Flushable Wipes: Pampers® Kandoo® and Charmin Freshmates®

December 2016: An amended complaint was filed in the state court action against Procter & Gamble and Nehemiah Manufacturing Company. Specifically, the complaint alleges that the companies deceptively market Pampers Kandoo flushable wipes as “flushable” when, in reality, they are not. According to the complaint, the wipes do not disintegrate when flushed and clog and damage plumbing pipes, septic tanks, and sewage lines. (Machlan et al v. Procter & Gamble Company et al, Case No. 14-538168, Superior Court of the State of California – County of San Francisco)

October 2016: This federal court action was voluntarily dismissed, the reasons for which have not been disclosed. The named plaintiff’s claims were dismissed without prejudice.

January 2015: A federal judge sent the plaintiffs in a false advertising class-action lawsuit against Procter & Gamble and Nehemiah Manufacturing Company back to state court to pursue their claims for injunctive relief (e.g., a court order prohibiting the companies from continuing to deceptively market the wipes as “flushable”).

The complaint, which was originally filed in state court in 2014 and later transferred to federal court, alleges that the companies deceptively market Charmin Freshmates wipes and Pampers Kandoo wipes as “flushable” when, in reality, they are not. According to plaintiffs, the wipes are not suitable for flushing down a toilet because they do not disintegrate like toilet paper and they can damage and clog pipes, septic systems, and sewage pumps.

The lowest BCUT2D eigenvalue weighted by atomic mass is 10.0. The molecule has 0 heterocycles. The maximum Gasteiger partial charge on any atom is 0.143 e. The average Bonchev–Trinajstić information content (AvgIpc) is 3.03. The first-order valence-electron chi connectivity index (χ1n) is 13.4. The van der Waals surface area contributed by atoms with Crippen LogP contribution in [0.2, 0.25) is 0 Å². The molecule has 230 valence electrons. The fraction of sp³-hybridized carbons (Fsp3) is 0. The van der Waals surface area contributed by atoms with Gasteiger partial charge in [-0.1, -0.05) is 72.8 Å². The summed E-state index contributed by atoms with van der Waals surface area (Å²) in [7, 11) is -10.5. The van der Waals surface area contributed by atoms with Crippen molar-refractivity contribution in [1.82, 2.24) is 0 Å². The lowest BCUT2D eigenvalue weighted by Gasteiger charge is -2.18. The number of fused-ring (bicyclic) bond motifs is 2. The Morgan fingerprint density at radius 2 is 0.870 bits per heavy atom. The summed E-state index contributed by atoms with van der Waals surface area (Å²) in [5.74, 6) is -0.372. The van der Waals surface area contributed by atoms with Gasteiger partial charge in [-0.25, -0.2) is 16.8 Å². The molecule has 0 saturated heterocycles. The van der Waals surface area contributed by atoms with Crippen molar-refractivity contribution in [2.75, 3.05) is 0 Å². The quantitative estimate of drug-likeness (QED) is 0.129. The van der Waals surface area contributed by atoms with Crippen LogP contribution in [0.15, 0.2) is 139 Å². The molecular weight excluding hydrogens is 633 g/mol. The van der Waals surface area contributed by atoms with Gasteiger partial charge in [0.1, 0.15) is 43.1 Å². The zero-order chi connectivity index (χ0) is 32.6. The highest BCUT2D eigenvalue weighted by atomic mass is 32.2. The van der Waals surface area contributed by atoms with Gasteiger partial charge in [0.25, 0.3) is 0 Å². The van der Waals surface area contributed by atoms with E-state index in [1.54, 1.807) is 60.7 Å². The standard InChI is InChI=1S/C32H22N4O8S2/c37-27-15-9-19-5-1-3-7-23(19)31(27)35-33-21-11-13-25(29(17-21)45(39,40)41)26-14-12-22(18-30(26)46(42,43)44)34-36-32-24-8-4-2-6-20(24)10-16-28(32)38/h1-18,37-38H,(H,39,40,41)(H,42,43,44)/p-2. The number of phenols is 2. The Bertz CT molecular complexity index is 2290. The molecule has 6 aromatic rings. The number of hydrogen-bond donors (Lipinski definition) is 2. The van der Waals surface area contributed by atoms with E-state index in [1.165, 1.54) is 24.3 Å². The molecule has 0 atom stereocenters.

The federal judge found that the named plaintiff did not have standing to pursue injunctive relief in federal court because the “previously-deceived-but-now-enlightened” named plaintiff cannot show that he will be harmed (i.e., deceived into believing that “flushable” meant “suitable for flushing”) in the same way again.

In addition, the judge dismissed the claims that Procter & Gamble deceptively markets Charmin wipes finding that the named plaintiff did not have standing (i.e., a proper basis to sue) because he did not purchase the Charmin wipes. Though the judge dismissed these claims with prejudice as to the named plaintiff (meaning that the named plaintiff cannot refile these claims), the judge stated that another plaintiff who did purchase the Charmin wipes may renew the claims.

The judge allowed the plaintiffs to continue to pursue their claims for monetary relief in federal court. (Machlan et al v. Procter & Gamble et al., Case No. 14-cv-01982, N. D. CA.).

For more information about other class-action lawsuits regarding “flushable” wipes and TINA.org’s coverage of the product, click here.

 

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When a complaint is dismissed without prejudice, an amended version of the complaint can be refiled.

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